Johnson concludes the book with a series of questions that build toward robust reasoning. These questions involve teachers in exploring themselves, the material, the context, the professional community, the reasons for teaching in a particular way, the changes anticipated, and how teachers understand theoretical knowledge. Throughout the book, these questions are developed in different investigations that range from teachers writing their teaching autobiographies, through setting up classroom observations with their supervisors, and including professional relationships with colleagues.

The use of extended narratives covering teachers' experiences provides for an extended examination and reflection on the practices of teaching from three vantage points, those of the elementary teacher, the secondary school teacher, and the intensive English program teacher. The narratives allow us to see inside the classrooms from the vantage points of the teachers and to be privy to their reasoning in discussing the different choices they made during a lesson. Throughout this investigation of teacher reasoning, Johnson provides many different approaches and activities for teachers to learn more about their teaching.

While Understanding Language Teaching uses many carefully thought out exercises and activities, the writer may assume more knowledge on her readers' part than she should. Twice she instructs her readers to construct conceptual maps, but does not give an example of a conceptual map. I think I know, but am not confident that my idea matches hers. Although the students get much attention from the teachers, they are not described in much detail, except for when the teacher wants to explain certain decisions. Finally, there is no index, which seems to violate the otherwise reader-friendly nature of the book.

What comes through from this book is a firm commitment to exploring teacher reasoning as a resource for teacher growth. Johnson does not take the approach of comparing good and bad teaching, but appreciates each teacher's situation and respects each one's attempts at understanding the situation. She notes how the context, as well as the teachers' personal histories and thinking figure in their decisions, which also accounts for how different teachers handle the same situation differently. Consequently, many elements must be taken into account when trying to understand teacher reasoning, either from the perspective of the teacher or from that of the teacher educator or supervisor.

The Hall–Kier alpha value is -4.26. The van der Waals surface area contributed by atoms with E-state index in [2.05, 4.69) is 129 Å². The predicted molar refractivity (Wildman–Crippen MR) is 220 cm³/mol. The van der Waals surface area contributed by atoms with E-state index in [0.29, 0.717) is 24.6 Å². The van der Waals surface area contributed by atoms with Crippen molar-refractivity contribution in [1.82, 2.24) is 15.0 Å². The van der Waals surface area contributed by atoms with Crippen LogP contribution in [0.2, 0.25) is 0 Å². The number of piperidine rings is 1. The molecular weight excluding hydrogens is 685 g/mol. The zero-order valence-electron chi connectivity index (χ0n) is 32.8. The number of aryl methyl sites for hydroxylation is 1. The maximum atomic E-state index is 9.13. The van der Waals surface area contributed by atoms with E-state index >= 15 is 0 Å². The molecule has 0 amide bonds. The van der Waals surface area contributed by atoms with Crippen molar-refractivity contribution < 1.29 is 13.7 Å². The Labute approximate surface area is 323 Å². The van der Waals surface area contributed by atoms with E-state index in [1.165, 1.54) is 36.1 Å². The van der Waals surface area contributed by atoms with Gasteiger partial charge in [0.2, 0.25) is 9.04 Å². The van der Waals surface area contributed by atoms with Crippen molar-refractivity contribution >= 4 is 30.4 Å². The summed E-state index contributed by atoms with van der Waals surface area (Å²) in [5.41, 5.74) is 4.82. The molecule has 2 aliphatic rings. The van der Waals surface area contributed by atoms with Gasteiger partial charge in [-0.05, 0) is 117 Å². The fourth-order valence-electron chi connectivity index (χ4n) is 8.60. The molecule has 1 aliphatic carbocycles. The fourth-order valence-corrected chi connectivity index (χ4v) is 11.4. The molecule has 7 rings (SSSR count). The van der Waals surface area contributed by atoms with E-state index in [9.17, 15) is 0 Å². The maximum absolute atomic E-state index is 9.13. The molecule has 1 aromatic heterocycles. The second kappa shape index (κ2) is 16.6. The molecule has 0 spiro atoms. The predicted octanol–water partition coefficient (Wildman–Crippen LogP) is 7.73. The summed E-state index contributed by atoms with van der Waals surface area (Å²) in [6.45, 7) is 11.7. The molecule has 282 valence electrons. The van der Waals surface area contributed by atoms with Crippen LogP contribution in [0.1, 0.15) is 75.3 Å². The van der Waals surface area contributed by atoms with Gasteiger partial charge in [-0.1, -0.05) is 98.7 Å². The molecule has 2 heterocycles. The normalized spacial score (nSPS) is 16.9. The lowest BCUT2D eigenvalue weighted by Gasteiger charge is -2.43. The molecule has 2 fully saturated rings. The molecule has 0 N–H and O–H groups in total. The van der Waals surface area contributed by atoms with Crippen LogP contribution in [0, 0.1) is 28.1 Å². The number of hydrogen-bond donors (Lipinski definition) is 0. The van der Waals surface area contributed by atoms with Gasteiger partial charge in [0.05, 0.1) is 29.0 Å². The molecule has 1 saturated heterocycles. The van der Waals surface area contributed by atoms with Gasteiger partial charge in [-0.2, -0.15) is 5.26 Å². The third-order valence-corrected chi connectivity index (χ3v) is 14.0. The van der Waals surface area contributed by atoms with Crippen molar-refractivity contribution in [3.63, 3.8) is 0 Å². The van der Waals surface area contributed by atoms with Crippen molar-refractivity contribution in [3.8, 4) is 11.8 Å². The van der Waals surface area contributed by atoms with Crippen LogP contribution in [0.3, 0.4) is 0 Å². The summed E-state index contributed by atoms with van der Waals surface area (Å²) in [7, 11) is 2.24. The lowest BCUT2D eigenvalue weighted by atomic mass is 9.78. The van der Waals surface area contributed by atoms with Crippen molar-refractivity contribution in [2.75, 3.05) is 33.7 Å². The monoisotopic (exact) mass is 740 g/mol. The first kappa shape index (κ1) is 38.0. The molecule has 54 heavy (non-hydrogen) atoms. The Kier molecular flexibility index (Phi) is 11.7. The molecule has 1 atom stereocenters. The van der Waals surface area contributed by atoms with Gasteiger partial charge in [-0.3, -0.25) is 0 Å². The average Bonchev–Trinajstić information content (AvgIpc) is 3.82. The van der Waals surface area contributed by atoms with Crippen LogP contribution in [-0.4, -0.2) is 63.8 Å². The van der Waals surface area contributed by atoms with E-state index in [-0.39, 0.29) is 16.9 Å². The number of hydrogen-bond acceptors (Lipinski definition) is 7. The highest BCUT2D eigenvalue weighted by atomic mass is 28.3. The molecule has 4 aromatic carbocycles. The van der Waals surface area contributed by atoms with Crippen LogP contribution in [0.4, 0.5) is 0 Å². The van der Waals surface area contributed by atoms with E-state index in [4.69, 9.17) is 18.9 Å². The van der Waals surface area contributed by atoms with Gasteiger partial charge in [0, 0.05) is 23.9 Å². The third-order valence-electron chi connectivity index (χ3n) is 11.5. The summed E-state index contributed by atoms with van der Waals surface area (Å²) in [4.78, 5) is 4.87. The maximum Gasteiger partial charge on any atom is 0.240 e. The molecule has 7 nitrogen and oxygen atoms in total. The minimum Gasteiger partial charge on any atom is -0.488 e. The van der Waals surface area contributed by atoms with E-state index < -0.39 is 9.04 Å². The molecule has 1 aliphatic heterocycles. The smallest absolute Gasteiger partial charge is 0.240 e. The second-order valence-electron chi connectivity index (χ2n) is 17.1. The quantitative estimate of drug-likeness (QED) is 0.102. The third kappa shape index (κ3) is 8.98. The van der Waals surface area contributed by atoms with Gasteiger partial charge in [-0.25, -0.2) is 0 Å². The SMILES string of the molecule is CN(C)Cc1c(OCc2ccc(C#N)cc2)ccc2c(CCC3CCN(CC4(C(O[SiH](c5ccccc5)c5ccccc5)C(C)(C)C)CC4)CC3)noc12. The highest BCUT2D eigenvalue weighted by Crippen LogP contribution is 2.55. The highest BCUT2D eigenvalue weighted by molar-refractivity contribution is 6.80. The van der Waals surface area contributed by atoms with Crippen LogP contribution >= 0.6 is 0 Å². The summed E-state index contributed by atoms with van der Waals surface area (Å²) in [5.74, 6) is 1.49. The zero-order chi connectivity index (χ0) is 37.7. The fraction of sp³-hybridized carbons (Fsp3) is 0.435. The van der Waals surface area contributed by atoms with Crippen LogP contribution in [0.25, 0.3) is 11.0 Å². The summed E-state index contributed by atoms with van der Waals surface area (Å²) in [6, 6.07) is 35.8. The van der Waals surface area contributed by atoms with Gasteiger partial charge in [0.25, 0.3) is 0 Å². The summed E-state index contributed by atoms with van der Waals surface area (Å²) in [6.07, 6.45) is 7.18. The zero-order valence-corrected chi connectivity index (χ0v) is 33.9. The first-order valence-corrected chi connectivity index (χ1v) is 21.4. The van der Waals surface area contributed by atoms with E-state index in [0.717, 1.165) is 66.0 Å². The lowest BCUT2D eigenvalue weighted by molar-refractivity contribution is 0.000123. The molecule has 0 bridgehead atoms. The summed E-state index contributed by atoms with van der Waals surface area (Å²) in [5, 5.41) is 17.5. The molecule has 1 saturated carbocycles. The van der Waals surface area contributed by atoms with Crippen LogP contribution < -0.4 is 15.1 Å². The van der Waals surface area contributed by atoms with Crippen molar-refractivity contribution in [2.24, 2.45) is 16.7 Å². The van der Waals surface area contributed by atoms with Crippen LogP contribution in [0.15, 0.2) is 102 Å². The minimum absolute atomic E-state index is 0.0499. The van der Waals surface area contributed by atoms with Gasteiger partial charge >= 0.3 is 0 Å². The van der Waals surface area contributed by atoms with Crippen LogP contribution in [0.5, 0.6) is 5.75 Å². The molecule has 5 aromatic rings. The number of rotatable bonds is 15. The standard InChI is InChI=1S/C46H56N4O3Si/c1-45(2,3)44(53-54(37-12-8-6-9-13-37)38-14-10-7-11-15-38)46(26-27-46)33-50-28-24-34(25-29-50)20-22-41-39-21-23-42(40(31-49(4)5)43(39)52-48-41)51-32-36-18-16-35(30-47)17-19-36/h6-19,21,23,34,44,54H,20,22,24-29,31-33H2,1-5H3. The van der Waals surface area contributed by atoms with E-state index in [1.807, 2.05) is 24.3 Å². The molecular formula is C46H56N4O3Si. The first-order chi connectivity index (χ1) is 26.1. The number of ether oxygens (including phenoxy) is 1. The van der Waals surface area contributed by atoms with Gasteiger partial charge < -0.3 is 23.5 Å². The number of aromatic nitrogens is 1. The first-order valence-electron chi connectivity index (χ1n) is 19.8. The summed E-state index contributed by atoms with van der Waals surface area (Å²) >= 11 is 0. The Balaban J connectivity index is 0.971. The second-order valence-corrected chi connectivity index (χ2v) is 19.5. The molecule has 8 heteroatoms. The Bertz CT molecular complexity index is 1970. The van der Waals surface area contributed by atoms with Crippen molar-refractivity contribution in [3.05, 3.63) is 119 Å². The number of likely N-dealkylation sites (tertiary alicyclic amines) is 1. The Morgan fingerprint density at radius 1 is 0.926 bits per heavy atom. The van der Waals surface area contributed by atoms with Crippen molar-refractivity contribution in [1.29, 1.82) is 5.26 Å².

Teacher growth comes from teachers motivated to improve their practices through identifying problems and devising ways to address these problems. Since reflection can not always provide solutions, Johnson provides other possible avenues, such as colleagues and professional support. Accepting her basic tenet that most knowledge a teacher has is constructed experientially reinforces the demand that teachers take on the responsibility for their growth. Attempts to change teachers through outside forces, such as seeking to impose curriculum innovations or prescribing methodologies, will meet with resistance or failure if they do not take into account the nature of teacher reasoning. [-2-]

The book, which begins with the phrase "it depends," avoids didacticism throughout by giving readers many techniques for examining their practices and thinking, without leading them to a particular answer. This changes the map of teaching knowledge from what the teacher has to learn from others to what the teacher has to learn from the inside out. The theoretical framework is presented clearly with a practical grounding, but it does not overwhelm the crucial practical needs of developing teachers (whether graduate students or twenty-year veterans). It provides a rigorous set of self-examination tools for the teacher education student that will enable the student to make the transformation into teacher with more self-knowledge than many of their colleagues did at an earlier time.

John M. Graney
Interlink Language Center, Indiana State University